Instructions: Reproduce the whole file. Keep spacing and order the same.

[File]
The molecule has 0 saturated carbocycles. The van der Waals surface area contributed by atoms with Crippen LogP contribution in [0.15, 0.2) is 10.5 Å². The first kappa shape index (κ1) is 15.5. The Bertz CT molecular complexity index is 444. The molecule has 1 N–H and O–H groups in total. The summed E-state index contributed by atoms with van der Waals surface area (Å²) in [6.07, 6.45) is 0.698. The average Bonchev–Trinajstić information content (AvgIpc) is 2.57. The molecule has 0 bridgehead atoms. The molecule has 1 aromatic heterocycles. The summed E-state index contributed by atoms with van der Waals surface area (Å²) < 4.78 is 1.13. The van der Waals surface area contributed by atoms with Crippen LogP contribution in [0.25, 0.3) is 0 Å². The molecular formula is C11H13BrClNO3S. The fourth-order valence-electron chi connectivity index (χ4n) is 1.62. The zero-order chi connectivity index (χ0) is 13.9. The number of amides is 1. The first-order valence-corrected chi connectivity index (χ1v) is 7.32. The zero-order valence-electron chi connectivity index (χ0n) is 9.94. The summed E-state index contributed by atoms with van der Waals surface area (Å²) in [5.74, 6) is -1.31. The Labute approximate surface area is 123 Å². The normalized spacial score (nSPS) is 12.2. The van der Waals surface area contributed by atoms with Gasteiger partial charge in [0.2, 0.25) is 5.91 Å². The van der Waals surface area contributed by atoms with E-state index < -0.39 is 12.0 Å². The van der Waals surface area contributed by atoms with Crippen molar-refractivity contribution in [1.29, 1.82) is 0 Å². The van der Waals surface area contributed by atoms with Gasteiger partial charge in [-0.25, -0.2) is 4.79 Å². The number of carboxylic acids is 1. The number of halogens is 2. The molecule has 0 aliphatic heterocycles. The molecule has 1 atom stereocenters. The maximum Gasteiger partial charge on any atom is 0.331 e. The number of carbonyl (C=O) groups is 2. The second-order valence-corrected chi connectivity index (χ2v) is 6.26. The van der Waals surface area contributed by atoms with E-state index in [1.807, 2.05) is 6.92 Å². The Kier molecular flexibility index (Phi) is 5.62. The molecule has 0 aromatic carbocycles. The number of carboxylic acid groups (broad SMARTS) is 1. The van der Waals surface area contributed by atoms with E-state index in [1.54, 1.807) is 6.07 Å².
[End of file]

The molecule has 0 saturated carbocycles. The van der Waals surface area contributed by atoms with Crippen LogP contribution in [0.15, 0.2) is 10.5 Å². The first kappa shape index (κ1) is 15.5. The Bertz CT molecular complexity index is 444. The molecule has 1 N–H and O–H groups in total. The summed E-state index contributed by atoms with van der Waals surface area (Å²) in [6.07, 6.45) is 0.698. The average Bonchev–Trinajstić information content (AvgIpc) is 2.57. The molecule has 0 bridgehead atoms. The molecule has 1 aromatic heterocycles. The summed E-state index contributed by atoms with van der Waals surface area (Å²) < 4.78 is 1.13. The van der Waals surface area contributed by atoms with Crippen LogP contribution in [0.25, 0.3) is 0 Å². The molecular formula is C11H13BrClNO3S. The fourth-order valence-electron chi connectivity index (χ4n) is 1.62. The zero-order chi connectivity index (χ0) is 13.9. The number of amides is 1. The first-order valence-corrected chi connectivity index (χ1v) is 7.32. The zero-order valence-electron chi connectivity index (χ0n) is 9.94. The summed E-state index contributed by atoms with van der Waals surface area (Å²) in [5.74, 6) is -1.31. The Labute approximate surface area is 123 Å². The normalized spacial score (nSPS) is 12.2. The van der Waals surface area contributed by atoms with Gasteiger partial charge in [0.2, 0.25) is 5.91 Å². The van der Waals surface area contributed by atoms with E-state index < -0.39 is 12.0 Å². The van der Waals surface area contributed by atoms with Crippen molar-refractivity contribution in [1.29, 1.82) is 0 Å². The van der Waals surface area contributed by atoms with Gasteiger partial charge in [-0.25, -0.2) is 4.79 Å². The number of carboxylic acids is 1. The number of halogens is 2. The molecule has 0 aliphatic heterocycles. The molecule has 1 atom stereocenters. The maximum Gasteiger partial charge on any atom is 0.331 e. The number of carbonyl (C=O) groups is 2. The second-order valence-corrected chi connectivity index (χ2v) is 6.26. The van der Waals surface area contributed by atoms with E-state index in [1.807, 2.05) is 6.92 Å². The Kier molecular flexibility index (Phi) is 5.62. The molecule has 0 aromatic carbocycles. The number of carboxylic acid groups (broad SMARTS) is 1. The van der Waals surface area contributed by atoms with E-state index in [1.54, 1.807) is 6.07 Å².